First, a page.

SO, WHAT CAN YOU DO FOR YOUR CHILD? THE DO’S!
In our previous post “The Rules: How not to ruin your children when divorcing,” we focused on the “don’ts,” behavior you must absolutely avoid when going through a divorce with children. This post is about how to proactively help your children adjust and cope during a divorce.
1. Encourage a healthy relationship with the other parent: Regardless of your opinion or feeling toward your spouse, it is important that you encourage your child/children to have a loving and healthy relationship with the other parent.
2. Maintain the Status Quo. Try to maintain regular routines with your children, as much as possible. If you took them to basketball every Wednesday before the separation, then continue to do so if you can.
3. Reassure Your Children. Reassure your child that both parents love them and that their needs will be met. Provide reassurance and stability to your children by following regular routines, maintaining stable employment (to help meet their needs), and modeling emotional stability . If you are struggling to cope with the separation and divorce, do not hesitate to contact a counselor. A counselor can offer invaluable insight and assistance for you and your family as you go through this process.
4. Talk to your child/children’s teachers/school: Briefly explain to them that your family is involved in a divorce/custody action and ask that they notify you if they see any changes in your child/children. You do not have to go into detail about your case.
5. Try to Resolve Case by Agreement. It is often in the best interests of your children to come to an agreement and resolve the case. Can you compromise with your spouse? Is that compromise in the best interest of your children? Or do you require a stranger (judge) to make parenting decisions about your children? Make sure your attorney takes the time to explain and analyze all the options in your case, and do not hesitate to ask questions. Dividing families is very fact specific and solutions vary greatly from family to family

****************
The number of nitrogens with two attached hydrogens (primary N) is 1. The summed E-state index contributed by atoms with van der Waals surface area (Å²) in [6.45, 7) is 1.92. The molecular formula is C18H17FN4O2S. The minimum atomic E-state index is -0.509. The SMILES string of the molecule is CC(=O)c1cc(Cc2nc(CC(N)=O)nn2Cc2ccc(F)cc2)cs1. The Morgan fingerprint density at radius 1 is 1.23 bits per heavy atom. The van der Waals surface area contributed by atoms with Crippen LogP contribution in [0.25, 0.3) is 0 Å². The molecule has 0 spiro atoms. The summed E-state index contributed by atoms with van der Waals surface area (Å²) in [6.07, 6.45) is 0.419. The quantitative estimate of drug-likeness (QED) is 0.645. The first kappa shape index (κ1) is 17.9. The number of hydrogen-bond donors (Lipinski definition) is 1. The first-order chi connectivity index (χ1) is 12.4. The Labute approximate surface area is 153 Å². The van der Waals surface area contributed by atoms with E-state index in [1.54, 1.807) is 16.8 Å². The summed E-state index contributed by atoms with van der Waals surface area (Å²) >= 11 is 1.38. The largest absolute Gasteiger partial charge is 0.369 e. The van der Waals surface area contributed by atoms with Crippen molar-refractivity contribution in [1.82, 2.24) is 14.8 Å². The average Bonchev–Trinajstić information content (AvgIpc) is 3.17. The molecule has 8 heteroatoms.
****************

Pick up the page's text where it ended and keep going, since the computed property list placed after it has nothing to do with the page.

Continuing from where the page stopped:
6. Maintain or Create a Strong Support System. Your family no longer looks or functions the way it used to. The benefits of the two parent household are gone. It is time to draw closer to friends and family to create a support system. Make sure there are a few people you can call if you need help.
7. Follow the Court Order (Read it. Review it with your attorney. Keep a copy handy). If you have a court order in your case, whether temporary or final, you must follow it. Make sure you follow any restraining orders on parental conduct and bring your child to visitation when it is ordered. Make sure changes in visitation arrangements are as agreed by you and the other parent and put in writing-text message or email.